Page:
One More Reason to Know Where your Food Comes From

October 18, 2006 at 4:47 pm 6 comments

Well, if you need more incentive to consider why it’s important to know where your food comes from – consider this:

FDA Is Set To Approve Milk, Meat From Clones

Three years after the Food and Drug Administration first hinted that it might permit the sale of milk and meat from cloned animals, prompting public reactions that ranged from curiosity to disgust, the agency is poised to endorse marketing of the mass-produced animals for public consumption.

The decision, expected by the end of this year, is based largely on new data indicating that milk and meat from cloned livestock and their offspring pose no unique risks to consumers.”Our evaluation is that the food from cloned animals is as safe as the food we eat every day,” said Stephen F. Sundlof, the FDA’s chief of veterinary medicine, who has overseen the long-stalled risk assessment.

Farmers and companies that have been growing cloned barnyard animals from single cells in anticipation of a lucrative market say cloning will bring consumers a level of consistency and quality impossible to attain with conventional breeding, making perfectly marbled beef and reliably lean and tasty pork the norm on grocery shelves.

Continue reading article at the Washington Post…

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6 Comments Add your own

  • 1. Meredith Curry  |  October 19, 2006 at 12:10 pm

    Oh, that is just so wrong! Now that is just going to actually make me have to get to know my farmer friend.

    I need a dairy farmer, a meat farmer, a vegetable farmer. Oh yeah, and they all need moral values. Hmmmm….great, just something else to add to the mix.

  • 2. George  |  October 19, 2006 at 12:23 pm

    Regina,

    what is your point?
    I usually agree with your analysis.
    But here I do not see an objective assessment. You seem to just assume that cloning is bad. Where is your evidence.
    I think a greater concern should be the safety of the food supply in general.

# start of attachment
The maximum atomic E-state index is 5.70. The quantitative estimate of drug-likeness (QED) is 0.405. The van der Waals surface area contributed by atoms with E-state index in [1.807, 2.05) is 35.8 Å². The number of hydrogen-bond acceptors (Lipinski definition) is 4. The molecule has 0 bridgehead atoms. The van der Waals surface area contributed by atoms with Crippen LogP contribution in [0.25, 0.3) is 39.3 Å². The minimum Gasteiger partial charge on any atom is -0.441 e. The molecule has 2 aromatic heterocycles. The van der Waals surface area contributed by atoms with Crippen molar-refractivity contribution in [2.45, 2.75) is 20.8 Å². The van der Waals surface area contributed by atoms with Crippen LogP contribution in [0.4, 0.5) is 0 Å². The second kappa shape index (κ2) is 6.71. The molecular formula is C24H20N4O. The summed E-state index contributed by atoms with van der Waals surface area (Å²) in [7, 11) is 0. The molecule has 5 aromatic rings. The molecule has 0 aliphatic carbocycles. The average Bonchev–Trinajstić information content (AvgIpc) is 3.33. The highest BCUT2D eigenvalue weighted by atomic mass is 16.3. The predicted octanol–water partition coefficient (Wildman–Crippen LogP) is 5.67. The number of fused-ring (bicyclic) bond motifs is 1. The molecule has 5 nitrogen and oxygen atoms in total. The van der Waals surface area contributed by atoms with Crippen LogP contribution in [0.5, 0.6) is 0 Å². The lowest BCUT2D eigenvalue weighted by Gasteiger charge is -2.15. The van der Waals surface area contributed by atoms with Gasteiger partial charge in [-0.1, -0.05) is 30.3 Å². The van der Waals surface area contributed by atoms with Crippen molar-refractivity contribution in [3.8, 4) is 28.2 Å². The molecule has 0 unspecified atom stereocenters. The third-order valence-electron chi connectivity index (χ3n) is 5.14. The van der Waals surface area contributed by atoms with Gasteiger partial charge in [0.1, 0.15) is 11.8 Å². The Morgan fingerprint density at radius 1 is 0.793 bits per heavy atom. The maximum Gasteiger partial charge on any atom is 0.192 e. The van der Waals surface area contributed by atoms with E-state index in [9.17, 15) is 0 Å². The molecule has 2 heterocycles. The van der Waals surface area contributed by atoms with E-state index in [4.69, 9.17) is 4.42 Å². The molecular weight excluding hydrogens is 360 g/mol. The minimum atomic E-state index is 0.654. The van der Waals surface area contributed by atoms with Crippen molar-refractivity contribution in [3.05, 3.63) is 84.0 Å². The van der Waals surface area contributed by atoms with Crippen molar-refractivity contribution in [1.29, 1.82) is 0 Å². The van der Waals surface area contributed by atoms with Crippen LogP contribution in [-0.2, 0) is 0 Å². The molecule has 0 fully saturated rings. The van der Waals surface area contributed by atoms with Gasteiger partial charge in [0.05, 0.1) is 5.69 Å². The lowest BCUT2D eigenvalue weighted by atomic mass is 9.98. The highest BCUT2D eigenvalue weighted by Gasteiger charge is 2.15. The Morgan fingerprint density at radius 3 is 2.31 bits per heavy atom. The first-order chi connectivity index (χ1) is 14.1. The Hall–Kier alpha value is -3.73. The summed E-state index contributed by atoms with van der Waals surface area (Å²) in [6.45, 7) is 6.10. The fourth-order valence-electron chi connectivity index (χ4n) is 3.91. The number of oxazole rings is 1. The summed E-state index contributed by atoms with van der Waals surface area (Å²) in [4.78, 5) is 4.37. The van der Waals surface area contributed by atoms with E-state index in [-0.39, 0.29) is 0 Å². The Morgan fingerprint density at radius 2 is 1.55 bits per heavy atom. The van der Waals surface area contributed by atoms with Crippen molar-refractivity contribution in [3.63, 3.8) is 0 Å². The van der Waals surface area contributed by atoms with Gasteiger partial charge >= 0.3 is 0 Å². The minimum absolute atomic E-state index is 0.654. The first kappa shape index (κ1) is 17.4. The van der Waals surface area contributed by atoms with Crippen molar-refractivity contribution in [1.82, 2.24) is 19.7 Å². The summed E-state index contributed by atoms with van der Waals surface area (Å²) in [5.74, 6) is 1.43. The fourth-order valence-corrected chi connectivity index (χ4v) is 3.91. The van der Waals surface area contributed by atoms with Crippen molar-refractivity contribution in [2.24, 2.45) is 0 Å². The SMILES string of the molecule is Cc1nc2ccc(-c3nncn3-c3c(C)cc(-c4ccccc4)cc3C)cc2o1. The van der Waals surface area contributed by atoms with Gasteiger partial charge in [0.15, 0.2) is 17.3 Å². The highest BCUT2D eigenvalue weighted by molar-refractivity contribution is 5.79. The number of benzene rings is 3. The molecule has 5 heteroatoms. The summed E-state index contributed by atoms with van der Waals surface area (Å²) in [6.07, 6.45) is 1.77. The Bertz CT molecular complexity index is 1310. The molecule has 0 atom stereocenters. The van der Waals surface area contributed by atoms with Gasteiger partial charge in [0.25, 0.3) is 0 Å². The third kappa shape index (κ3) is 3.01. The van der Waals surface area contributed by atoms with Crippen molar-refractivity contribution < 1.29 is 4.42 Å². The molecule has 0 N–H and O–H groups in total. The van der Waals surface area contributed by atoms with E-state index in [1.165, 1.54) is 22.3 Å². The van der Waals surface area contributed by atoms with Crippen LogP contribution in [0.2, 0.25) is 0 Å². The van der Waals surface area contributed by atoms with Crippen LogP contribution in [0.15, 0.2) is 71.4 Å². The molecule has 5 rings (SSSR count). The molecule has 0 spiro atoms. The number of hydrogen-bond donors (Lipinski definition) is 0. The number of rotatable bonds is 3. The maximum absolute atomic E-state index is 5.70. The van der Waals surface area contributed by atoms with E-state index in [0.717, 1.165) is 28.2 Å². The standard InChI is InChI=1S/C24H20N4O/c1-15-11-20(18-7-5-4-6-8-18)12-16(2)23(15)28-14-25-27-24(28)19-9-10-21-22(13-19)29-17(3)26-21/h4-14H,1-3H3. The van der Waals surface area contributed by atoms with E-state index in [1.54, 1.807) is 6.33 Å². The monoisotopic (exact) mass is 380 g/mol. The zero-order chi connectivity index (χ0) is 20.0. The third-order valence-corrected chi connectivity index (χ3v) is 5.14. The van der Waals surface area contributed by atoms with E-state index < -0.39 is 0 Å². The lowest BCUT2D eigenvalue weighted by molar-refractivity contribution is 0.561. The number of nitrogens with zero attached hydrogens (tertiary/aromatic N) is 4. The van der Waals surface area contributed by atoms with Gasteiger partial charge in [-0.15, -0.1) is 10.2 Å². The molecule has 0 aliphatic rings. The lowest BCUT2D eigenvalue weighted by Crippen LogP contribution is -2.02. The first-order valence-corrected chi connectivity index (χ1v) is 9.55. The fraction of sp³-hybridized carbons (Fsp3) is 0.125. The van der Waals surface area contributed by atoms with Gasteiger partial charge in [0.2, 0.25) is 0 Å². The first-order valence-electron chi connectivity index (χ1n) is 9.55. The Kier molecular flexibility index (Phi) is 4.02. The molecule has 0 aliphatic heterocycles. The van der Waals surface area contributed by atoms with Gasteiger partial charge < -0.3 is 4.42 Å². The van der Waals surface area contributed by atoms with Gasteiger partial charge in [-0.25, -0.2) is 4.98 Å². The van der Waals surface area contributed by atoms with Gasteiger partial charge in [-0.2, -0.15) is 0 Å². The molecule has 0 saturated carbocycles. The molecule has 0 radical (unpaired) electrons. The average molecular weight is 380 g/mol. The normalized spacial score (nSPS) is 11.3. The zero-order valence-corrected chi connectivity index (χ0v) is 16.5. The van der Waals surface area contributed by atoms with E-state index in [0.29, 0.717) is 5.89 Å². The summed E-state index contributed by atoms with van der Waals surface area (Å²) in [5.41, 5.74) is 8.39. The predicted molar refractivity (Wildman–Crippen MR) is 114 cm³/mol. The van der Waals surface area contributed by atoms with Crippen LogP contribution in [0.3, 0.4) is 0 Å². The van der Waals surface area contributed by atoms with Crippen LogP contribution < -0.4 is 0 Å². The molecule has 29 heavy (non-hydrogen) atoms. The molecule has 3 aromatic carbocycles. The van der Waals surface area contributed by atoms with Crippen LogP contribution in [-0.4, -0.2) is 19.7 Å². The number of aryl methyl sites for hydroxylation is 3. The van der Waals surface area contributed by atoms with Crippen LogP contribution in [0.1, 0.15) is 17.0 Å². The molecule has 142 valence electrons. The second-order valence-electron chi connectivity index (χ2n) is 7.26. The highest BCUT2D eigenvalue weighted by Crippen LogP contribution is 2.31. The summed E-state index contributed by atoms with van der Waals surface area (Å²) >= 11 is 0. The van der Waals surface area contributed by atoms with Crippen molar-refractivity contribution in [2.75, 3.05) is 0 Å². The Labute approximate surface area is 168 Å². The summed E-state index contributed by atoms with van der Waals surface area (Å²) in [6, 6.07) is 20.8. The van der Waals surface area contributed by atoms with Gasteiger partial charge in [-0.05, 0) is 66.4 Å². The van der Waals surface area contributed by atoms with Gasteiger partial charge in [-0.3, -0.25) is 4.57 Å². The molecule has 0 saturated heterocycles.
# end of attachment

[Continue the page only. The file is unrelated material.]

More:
• 3. Regina Wilshire  |  October 19, 2006 at 2:52 pm

    I guess you could say I’m skeptical about the safety of the potential problems consuming cloned meat and milk may pose in human health – if you go to PubMed.com and search for meat, cloned and feeding, you find one study on rats over a period of 14-weeks….Fourteen-week feeding test of meat and milk derived from cloned cattle in the rat (http://www.ncbi.nlm.nih.gov/entrez/query.fcgi?CMD=search&DB=pubmed)

    Nothing on human trials, nothing on feeding trials over generation of animals eating cloned meat/milk, and nothing on feeding trials of generations of animals eating cloned meat/milk over generations of clone samples….almost every study I can find with search terms – meat and clone – point to this one study.

    Do you know of any other studies done? I can find studies on nutrient profiles and analysis – but those don’t tell us the effect of consuming these meats/milk over long periods of time. Am I missing something?

  • 4. George  |  October 19, 2006 at 5:24 pm

    Regina,

    Why would you think that long term studies are needed for cloned animals? The bio chemistry is not altered in clones. I do not see any expectation that there should be a probem. If the original is safe to eat, the clone should be no different.

  • 5. Regina Wilshire  |  October 19, 2006 at 5:59 pm

    Theoretically.

    But what if that theory is wrong?

    What if, over generations of clones, inter-breeding of clones, and fiddling with the DNA in an effort to improve it even more – something goes terribly wrong?

    What if we don’t realize something is wrong for a generation or two of our children consuming such foods?

    In this case, I’d personally rather see “precautionary principle” applied here – a proceed with caution in the regulations, if you will – something simple and easy even – a label perhaps?

  • 6. Cindy  |  October 20, 2006 at 12:36 am

    And now, here’s possibly more. According to ABC news, there is currently NO law prohibiting the sale of cloned meat or milk, so there’s a chance it’s already out there. This ruling would require that the food at least be labeled as being from cloned animals.

    Do you know if there’s any truth to this?

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